I feel like God has spent the last six months hammering what, for me, is the hardest lesson of all into my very hard head - humility. Of course we all learn from an early age that being humble is a virtue, but I think it's human nature to give the "turn-the-other-cheek" motto lip service only. Just about so much of life seems to be one big competition. Heck, even church can feel that way. I've spent a LOT of my life trying to be the best and worrying about what other people think about me. In the end it's brought me nothing. The things that are of true value to me aren't those that I earned, but those that I was given by the grace of God. It's hard for a proud person to be brought low - I know that I'm struggling every day. But I keep reminding myself that the rewards are great. In some ways humility is the door that opens to all sorts of other virtues. Humility breeds compassion. I'm not too proud to admit that I have a tendency to look down on people who have less than I do and attempt to emulate those who have more material possessions and financial success. But being brought low helps you to understand that God's not keeping score - handing out material rewards to those who deserve them and punishing those that don't. Humility allows you to say, "I've been there, my friend, and I know how it feels". Humility breeds patience. Once you realize that every material posession your prize so much could be gone within the blink of an eye, temporal things and the race to accumulate them suddenly seems empty and pointless. And, most important, I think, humility breeds grace. Because I've done nothing to deserve the true treasures that I have - they are a gift without strings. And although we can never hope to emulate God's matchless grace we've certainly been instructed to try:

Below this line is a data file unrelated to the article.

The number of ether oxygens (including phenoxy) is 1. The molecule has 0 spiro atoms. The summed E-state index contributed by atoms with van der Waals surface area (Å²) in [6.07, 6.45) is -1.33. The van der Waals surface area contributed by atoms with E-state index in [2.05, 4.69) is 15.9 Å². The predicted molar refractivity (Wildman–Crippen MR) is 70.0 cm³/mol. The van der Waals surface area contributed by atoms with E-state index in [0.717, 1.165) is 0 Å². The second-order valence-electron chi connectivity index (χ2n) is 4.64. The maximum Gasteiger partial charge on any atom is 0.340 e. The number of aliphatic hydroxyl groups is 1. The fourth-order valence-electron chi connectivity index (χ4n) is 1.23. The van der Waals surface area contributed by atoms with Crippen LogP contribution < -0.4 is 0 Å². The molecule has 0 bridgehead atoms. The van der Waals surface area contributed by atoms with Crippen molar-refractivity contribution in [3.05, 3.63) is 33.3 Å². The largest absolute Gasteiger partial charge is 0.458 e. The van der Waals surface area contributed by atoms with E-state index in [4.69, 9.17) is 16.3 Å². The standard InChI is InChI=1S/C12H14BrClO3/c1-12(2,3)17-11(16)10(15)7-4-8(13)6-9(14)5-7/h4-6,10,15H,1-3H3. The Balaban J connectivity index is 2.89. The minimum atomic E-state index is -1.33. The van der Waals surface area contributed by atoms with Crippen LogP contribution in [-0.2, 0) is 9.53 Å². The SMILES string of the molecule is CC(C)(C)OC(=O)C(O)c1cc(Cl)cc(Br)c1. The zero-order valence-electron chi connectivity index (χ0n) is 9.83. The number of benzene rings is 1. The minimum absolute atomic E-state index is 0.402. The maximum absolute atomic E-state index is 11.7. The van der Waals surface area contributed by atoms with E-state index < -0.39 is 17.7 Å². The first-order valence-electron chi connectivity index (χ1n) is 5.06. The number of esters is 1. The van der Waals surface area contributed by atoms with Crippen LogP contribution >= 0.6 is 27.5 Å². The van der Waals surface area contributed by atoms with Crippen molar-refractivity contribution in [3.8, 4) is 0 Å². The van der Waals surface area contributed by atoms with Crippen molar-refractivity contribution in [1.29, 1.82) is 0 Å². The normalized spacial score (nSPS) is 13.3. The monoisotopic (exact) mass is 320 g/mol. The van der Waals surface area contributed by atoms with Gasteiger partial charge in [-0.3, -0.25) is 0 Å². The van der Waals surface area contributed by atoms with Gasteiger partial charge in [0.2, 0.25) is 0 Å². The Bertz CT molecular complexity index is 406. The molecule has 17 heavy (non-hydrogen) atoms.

"But I tell you who hear me: Love your enemies, do good to those who hate you,  bless those who curse you, pray for those who mistreat you.  If someone strikes you on one cheek, turn to him the other also. If someone takes your cloak, do not stop him from taking your tunic.  Give to everyone who asks you, and if anyone takes what belongs to you, do not demand it back.  Do to others as you would have them do to you.
 "If you love those who love you, what credit is that to you? Even 'sinners' love those who love them.  And if you do good to those who are good to you, what credit is that to you? Even 'sinners' do that.  And if you lend to those from whom you expect repayment, what credit is that to you? Even 'sinners' lend to 'sinners,' expecting to be repaid in full.  But love your enemies, do good to them, and lend to them without expecting to get anything back. Then your reward will be great, and you will be sons of the Most High, because he is kind to the ungrateful and wicked.  Be merciful, just as your Father is merciful.
I've finally come to a point in my life where I can mostly thank God for my trials because they are truly, truly shaping me into a better person. I know that I have a long, long way to go but with a little faith and a lot of prayer I know that the physical hardships will pass and that the strength of spirit will persevere.